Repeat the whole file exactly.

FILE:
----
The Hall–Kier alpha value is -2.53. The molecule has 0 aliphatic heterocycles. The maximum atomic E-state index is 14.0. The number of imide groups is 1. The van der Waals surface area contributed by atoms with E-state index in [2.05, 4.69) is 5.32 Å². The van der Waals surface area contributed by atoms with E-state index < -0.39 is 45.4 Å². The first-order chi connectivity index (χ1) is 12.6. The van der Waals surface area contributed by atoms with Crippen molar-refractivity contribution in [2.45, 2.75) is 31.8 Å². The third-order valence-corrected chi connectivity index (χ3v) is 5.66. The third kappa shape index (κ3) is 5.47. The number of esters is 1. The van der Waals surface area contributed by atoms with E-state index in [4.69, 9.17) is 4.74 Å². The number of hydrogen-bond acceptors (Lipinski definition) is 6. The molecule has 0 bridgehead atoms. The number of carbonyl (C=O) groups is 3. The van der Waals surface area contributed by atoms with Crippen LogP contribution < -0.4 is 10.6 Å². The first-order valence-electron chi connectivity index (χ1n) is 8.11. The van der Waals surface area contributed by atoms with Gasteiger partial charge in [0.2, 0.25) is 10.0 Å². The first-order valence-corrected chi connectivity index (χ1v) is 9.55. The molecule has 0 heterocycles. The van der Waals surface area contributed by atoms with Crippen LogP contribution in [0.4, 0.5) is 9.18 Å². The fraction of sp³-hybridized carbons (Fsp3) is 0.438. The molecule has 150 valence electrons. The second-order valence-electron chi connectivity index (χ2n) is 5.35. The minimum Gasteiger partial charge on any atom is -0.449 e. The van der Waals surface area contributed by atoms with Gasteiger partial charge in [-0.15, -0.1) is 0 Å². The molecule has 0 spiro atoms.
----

The Hall–Kier alpha value is -2.53. The molecule has 0 aliphatic heterocycles. The maximum atomic E-state index is 14.0. The number of imide groups is 1. The van der Waals surface area contributed by atoms with E-state index in [2.05, 4.69) is 5.32 Å². The van der Waals surface area contributed by atoms with E-state index < -0.39 is 45.4 Å². The first-order chi connectivity index (χ1) is 12.6. The van der Waals surface area contributed by atoms with Crippen molar-refractivity contribution in [2.45, 2.75) is 31.8 Å². The third-order valence-corrected chi connectivity index (χ3v) is 5.66. The third kappa shape index (κ3) is 5.47. The number of esters is 1. The van der Waals surface area contributed by atoms with E-state index in [4.69, 9.17) is 4.74 Å². The number of hydrogen-bond acceptors (Lipinski definition) is 6. The molecule has 0 bridgehead atoms. The number of carbonyl (C=O) groups is 3. The van der Waals surface area contributed by atoms with Crippen LogP contribution < -0.4 is 10.6 Å². The first-order valence-electron chi connectivity index (χ1n) is 8.11. The van der Waals surface area contributed by atoms with Gasteiger partial charge in [0.2, 0.25) is 10.0 Å². The first-order valence-corrected chi connectivity index (χ1v) is 9.55. The molecule has 0 heterocycles. The van der Waals surface area contributed by atoms with Crippen LogP contribution in [0.4, 0.5) is 9.18 Å². The fraction of sp³-hybridized carbons (Fsp3) is 0.438. The molecule has 150 valence electrons. The second-order valence-electron chi connectivity index (χ2n) is 5.35. The minimum Gasteiger partial charge on any atom is -0.449 e. The van der Waals surface area contributed by atoms with Gasteiger partial charge in [-0.15, -0.1) is 0 Å². The molecule has 0 spiro atoms.